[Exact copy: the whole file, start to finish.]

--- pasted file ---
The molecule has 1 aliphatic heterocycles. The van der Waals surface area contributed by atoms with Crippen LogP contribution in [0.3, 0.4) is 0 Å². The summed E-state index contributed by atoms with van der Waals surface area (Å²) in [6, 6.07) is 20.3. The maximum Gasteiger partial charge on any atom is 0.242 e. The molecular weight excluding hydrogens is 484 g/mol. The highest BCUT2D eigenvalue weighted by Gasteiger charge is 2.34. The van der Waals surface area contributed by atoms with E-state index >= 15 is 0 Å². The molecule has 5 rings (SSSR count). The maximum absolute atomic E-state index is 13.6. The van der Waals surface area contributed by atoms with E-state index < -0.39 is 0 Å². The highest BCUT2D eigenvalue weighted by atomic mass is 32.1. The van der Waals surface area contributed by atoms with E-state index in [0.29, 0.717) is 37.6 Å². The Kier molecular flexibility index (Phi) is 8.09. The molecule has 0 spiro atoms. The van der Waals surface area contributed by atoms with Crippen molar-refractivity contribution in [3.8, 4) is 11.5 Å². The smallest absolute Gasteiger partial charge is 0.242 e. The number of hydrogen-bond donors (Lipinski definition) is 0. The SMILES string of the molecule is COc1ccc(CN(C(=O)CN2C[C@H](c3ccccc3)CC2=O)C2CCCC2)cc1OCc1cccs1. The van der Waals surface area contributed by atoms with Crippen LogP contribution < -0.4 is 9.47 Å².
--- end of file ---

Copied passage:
The molecule has 1 aliphatic heterocycles. The van der Waals surface area contributed by atoms with Crippen LogP contribution in [0.3, 0.4) is 0 Å². The summed E-state index contributed by atoms with van der Waals surface area (Å²) in [6, 6.07) is 20.3. The maximum Gasteiger partial charge on any atom is 0.242 e. The molecular weight excluding hydrogens is 484 g/mol. The highest BCUT2D eigenvalue weighted by Gasteiger charge is 2.34. The van der Waals surface area contributed by atoms with E-state index >= 15 is 0 Å². The molecule has 5 rings (SSSR count). The maximum absolute atomic E-state index is 13.6. The van der Waals surface area contributed by atoms with E-state index < -0.39 is 0 Å². The highest BCUT2D eigenvalue weighted by atomic mass is 32.1. The van der Waals surface area contributed by atoms with E-state index in [0.29, 0.717) is 37.6 Å². The Kier molecular flexibility index (Phi) is 8.09. The molecule has 0 spiro atoms. The van der Waals surface area contributed by atoms with Crippen molar-refractivity contribution in [3.8, 4) is 11.5 Å². The smallest absolute Gasteiger partial charge is 0.242 e. The number of hydrogen-bond donors (Lipinski definition) is 0. The SMILES string of the molecule is COc1ccc(CN(C(=O)CN2C[C@H](c3ccccc3)CC2=O)C2CCCC2)cc1OCc1cccs1. The van der Waals surface area contributed by atoms with Crippen LogP contribution < -0.4 is 9.47 Å².